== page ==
Piracy affects the business of legitimate retailers. Let’s just consider the example of book and media piracy. Book, CD and DVD piracy is an infringement on the rights of authors, publishing houses and producers.
A few years ago Turkish authorities introduced new regulations to stop the pirating of books, especially textbooks. These new procedures have created extra expense and extra work with the implementation of “bandrols” (hologram stickers). Every legitimate bookstore that does not want to be fined by an inspector has followed procedures and now has a “bandrol” on every book. After all this effort it is disappointing that you still see pirated books being sold on street corners. It is not unusual to still see the illegal booksellers in the streets with pirated books playing cat and mouse with you know who. The battle against pirated books still exists.
When I was in the States recently I was reminded of how frankly children can speak. They can say some of the funniest things. They can be known to speak words of wisdom -- all so innocently. Consider the following story.
Maybe you are familiar with the old TL 1,000,000 bill. It was not unusual to get passed a counterfeit Turkish lira bill in the old days. I remember the first one I got at the bookstore. I decided to frame it and hang it on the wall behind the cash register to deter any one else from trying to pass a fake bill. Just before the large-sized TL 1,000,000 bill went out of circulation I kept one of them as a souvenir to show to folks when I go back to the US. Years ago it was easy for everyone in Turkey to be a millionaire. You used to be able to walk around with millions of Turkish lira in your handbag or even in a plastic bag. One evening I sat in the den of my friend’s home with the kids all gathered around me showing off my old TL 1 million bill. When I showed it to them, one young girl said: “My parents say that Turkey has a problem with money laundering. I think this bill could do with a wash.”
Kids can make us laugh, can’t they? But pirating and money laundering are not laughing matters. Nowadays you find international companies and corporations getting caught red-handed in this criminal activity. It is a global problem.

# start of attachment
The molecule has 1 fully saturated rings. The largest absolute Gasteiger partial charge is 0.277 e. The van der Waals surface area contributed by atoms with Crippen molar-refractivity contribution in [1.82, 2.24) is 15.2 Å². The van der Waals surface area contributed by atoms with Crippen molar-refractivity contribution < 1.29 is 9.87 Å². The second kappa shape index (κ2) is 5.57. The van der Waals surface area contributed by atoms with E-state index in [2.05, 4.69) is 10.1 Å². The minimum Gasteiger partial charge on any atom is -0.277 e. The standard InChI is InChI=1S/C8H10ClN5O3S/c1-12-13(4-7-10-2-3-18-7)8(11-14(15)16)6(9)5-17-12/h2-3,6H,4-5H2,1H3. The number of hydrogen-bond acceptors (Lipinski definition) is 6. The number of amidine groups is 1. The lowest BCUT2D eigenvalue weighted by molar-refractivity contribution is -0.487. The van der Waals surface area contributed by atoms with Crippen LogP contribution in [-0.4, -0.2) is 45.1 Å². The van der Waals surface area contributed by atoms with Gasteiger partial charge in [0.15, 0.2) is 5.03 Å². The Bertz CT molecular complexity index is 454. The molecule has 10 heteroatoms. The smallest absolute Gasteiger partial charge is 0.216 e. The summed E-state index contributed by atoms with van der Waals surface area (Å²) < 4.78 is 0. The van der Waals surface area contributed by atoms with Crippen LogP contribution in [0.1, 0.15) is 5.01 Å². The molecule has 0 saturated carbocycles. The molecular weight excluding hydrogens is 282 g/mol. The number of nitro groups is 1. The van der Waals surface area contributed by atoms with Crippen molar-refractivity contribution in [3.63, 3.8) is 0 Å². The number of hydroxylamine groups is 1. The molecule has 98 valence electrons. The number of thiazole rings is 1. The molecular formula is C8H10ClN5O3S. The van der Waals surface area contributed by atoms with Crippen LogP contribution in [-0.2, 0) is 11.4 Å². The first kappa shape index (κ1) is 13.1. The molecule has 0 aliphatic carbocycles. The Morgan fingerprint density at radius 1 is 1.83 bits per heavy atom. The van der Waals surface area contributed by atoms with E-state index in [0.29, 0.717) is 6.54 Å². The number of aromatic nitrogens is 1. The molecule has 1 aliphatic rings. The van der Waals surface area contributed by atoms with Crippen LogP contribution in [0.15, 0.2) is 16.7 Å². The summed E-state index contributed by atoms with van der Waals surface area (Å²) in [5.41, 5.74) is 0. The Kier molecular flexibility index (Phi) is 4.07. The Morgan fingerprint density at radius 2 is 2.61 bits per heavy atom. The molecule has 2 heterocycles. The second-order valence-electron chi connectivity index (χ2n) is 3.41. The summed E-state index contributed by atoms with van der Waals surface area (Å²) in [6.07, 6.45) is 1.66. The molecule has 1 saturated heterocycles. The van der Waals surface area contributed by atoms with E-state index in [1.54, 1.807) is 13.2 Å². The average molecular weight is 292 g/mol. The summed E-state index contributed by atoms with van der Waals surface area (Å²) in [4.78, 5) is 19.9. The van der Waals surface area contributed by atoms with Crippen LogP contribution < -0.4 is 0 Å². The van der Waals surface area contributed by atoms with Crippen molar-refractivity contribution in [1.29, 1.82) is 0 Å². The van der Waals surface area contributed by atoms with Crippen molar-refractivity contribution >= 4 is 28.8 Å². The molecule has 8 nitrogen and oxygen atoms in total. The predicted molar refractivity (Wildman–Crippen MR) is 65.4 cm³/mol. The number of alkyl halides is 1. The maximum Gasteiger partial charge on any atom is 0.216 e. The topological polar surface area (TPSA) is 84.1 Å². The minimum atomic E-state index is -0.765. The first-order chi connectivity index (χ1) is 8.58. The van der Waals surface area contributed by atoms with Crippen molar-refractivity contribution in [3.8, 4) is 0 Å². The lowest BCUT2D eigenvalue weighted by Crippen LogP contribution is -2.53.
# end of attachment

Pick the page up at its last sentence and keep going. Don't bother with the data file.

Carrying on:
As the kids inspected the bill I tried to explain to them that money laundering has a different meaning. I explained that the child, Denise, was right that the bill looked grubby; but, I added, it is not about cleanliness. Then I shared how it is really all about illegally obtained money mostly through the drug trade, human trafficking and terrorist groups. I continued by saying that money laundering is conducted by finding ways to channel or pass money surreptitiously through a person or business channels using bank deposits and transfers and maybe even by investments. I realized that a word I had used went over their heads and their faces looked blank. The teacher in me went into mode, and of course, I began to explain the big word -- and asked them to say it with me and repeat it a couple of times so they might remember it. The kids liked the sound of that word. As they repeated the big word, I gave them affirmation, saying: “That’s right! Sur·rep·ti·tious -- say it again!
If you are a visitor to Turkey, you may have noticed that people do inspect their bills. With the use of sophisticated digital printers it is easier for criminals to create higher-quality bad bills, and you the receiver have to know what you are checking to determine if you should accept the money or not. Many shops use a UV machine to check bills or a handheld UV pen. In Turkey it is standard practice, whereas in America people would be afraid of offending the customer.
The same problem is true for many items you can purchase in Turkey. There are genuine and authentic and there are also those that are pirated. Recently, I heard that even some refrigerators are fake! Turkish authorities are also dealing with the problem of counterfeit drugs. According to the World Health Organization (WHO), the problem of counterfeit drugs is known to exist in both developed and developing countries.
There are no quick fixes. No easy answers. We just need to be aware that things are not necessarily what they appear to be. Be a wise shopper.
Note: Charlotte McPherson is the author of “Culture Smart: Turkey” 2005. Please keep your questions and observations coming: I want to ensure this column is a help to you, Today’s Zaman’s readers. Email: email@example.com